Forty Winks – Forty Winks features Freddy Printz, one of Ottawa’s best rappers, and Whitney Delion from Sound of Lions, a group I followed pretty heavily a few years ago. It’s a different sound than what we’re used to from Buck-N-Nice. Great verse from Freddy Printz. It’s not one of the best songs on the album, but Buck-N-Nice should be commended for not sticking to a formula and getting creative.
Le Coeur – This rivals Killin Em for best beat on the album. Sounds like they sampled a harpsichord. It’s not as complete of a song as Killin Em, but Cheko Salaam from Missing LinX and Tapas shines on this one.
Nobody – Nobody features nice wordplay from Sawbuck, especially on the first verse. I hate to say it again, but the hook sounds like a 50 Cent hook. It really works for them though. If it ain’t broke don’t fix it.
Ocean or Shallow End – This one features Bender and Patience, also known as Flight Distance. It was my first time hearing Bender rap since he past away earlier this year. It opens with a smooth saxophone solo and orchestra with someone playfully singing over top of it. It sounds like you could be a soap opera intro. The contrast of the hard drum beat and the smooth saxophone and violins on top is amazing. By the time the hook kicks in there’s so many layers to the beat. It doesn’t sound messy, but you have to go back and listen to pick up on all the sounds. As a composition, this beat might just be the best beat on the album. Whoever produced this is a genius. The first time through I didn’t even listen to the lyrics, I was just taking in the music. As MC’s, Sawbuck, Bender and Patience all flow perfectly on this beat. The hook is very poetic. “Where does the silhouette start and the shadow end? How deep are you in, deep end or shallow end?” It really is a perfect song.
Real Ones, Pt. 1 – Nice, simple piano intro, followed by a hard ass beat. They veer away from their typical boom bap sound, this time successfully, showing their versatility.
Real Ones, Pt. 2 – It’s supposed to be part two of the previous track, although there’s not much continuity between the two. Although it’s not one of the best songs on the album, it again shows off their versatility sonically and features good vocals from Dee Ghabrial, and a message surrounding contemplating suicide.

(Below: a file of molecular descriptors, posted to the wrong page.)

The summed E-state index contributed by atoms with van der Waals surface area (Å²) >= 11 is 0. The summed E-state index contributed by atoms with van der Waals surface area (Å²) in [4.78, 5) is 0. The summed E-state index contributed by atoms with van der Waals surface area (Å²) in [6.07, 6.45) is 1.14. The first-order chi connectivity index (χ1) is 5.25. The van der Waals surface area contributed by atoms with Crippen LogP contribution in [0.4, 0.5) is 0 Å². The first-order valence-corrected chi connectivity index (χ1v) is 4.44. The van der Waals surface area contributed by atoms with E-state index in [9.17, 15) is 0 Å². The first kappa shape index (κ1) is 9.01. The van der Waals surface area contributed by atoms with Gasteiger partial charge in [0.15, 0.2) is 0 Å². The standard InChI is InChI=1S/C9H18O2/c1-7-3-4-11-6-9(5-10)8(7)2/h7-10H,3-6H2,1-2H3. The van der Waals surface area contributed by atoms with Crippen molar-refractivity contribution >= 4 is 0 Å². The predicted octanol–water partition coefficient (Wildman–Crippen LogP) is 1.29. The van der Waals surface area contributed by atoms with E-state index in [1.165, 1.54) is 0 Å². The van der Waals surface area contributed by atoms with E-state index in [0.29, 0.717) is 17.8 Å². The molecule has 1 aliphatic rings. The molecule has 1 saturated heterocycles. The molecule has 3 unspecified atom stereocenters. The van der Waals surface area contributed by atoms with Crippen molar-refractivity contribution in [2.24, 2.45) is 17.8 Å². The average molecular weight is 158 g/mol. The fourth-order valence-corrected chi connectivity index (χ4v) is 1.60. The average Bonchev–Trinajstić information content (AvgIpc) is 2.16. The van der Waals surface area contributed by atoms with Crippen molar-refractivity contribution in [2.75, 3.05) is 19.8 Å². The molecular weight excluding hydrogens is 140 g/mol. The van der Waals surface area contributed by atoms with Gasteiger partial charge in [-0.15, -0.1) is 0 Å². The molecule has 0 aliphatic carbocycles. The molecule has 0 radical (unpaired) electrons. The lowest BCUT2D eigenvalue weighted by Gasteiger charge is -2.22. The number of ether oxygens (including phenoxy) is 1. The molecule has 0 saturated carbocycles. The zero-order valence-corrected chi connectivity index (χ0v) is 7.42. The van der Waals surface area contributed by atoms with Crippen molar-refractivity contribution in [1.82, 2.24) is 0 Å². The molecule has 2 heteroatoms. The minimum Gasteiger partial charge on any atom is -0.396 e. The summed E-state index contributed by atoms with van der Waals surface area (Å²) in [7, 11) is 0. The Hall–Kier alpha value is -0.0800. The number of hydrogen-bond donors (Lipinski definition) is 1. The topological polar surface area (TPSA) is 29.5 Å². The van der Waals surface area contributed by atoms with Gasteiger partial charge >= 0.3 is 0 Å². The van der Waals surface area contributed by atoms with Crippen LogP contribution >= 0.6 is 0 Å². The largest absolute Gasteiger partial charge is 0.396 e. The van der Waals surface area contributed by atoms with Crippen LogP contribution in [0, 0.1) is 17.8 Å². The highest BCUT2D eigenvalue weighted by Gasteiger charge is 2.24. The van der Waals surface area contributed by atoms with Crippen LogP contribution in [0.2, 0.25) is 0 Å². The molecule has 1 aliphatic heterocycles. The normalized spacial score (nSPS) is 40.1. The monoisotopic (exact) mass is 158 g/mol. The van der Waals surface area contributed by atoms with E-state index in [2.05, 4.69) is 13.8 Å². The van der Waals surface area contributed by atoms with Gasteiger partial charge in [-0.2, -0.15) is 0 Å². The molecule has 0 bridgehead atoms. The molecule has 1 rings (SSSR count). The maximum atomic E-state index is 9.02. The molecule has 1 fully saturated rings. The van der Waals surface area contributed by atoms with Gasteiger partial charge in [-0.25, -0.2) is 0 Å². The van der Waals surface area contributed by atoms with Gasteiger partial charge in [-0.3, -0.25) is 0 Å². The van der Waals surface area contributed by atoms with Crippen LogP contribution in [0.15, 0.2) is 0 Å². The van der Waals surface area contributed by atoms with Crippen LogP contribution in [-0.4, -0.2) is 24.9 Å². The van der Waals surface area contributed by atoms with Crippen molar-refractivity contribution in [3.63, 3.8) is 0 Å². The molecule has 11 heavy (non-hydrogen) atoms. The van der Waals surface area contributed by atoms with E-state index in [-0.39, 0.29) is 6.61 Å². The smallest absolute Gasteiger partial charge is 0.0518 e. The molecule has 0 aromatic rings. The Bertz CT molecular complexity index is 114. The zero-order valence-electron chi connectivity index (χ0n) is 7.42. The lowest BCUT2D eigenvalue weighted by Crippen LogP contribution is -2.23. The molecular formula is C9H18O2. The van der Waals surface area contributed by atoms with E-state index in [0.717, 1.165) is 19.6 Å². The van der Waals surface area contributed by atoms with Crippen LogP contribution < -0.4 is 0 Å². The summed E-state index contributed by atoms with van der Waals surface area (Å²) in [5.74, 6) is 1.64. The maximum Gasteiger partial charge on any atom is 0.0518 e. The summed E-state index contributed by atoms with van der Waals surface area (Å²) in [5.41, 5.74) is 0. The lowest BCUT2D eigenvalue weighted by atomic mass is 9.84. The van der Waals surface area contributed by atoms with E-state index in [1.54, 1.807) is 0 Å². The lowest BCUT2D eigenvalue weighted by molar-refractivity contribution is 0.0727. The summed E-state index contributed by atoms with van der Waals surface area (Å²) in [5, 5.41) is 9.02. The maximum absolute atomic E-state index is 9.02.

Three Sides – This is the longest song on the album. It’s one of the slower songs on EMAG, but it allows the lyrics to be the star of the show. You get a chance to sit down and fully digest what Sawbuck is saying. It’s one of the better songs on the album and shows off Sawbuck’s storytelling abilities.
Same Old Same – Great song. This song is music video worthy. It has a nice duet between Sawback and Dee Ghabrial on the hook. It might be the closest thing to a mainstream song on the album.
Sawbuck and DJ So Nice make a good duo. They have a timeless and classic sound and the level of lyricism is on par with the level of production. When it comes to EMAG, it’s the kind of album you have to listen to a few times to fully digest and appreciate it. Out of the fifteen tracks (minus the skits) there were only four songs that either weren’t for me or were “okay”; the rest were very good to great. And if you’re into Ottawa music, the features on this album, including Prufrock, Freddy Printz, Cheko Salam, Flight Distance and Whitney Delion, are a nice treat as well.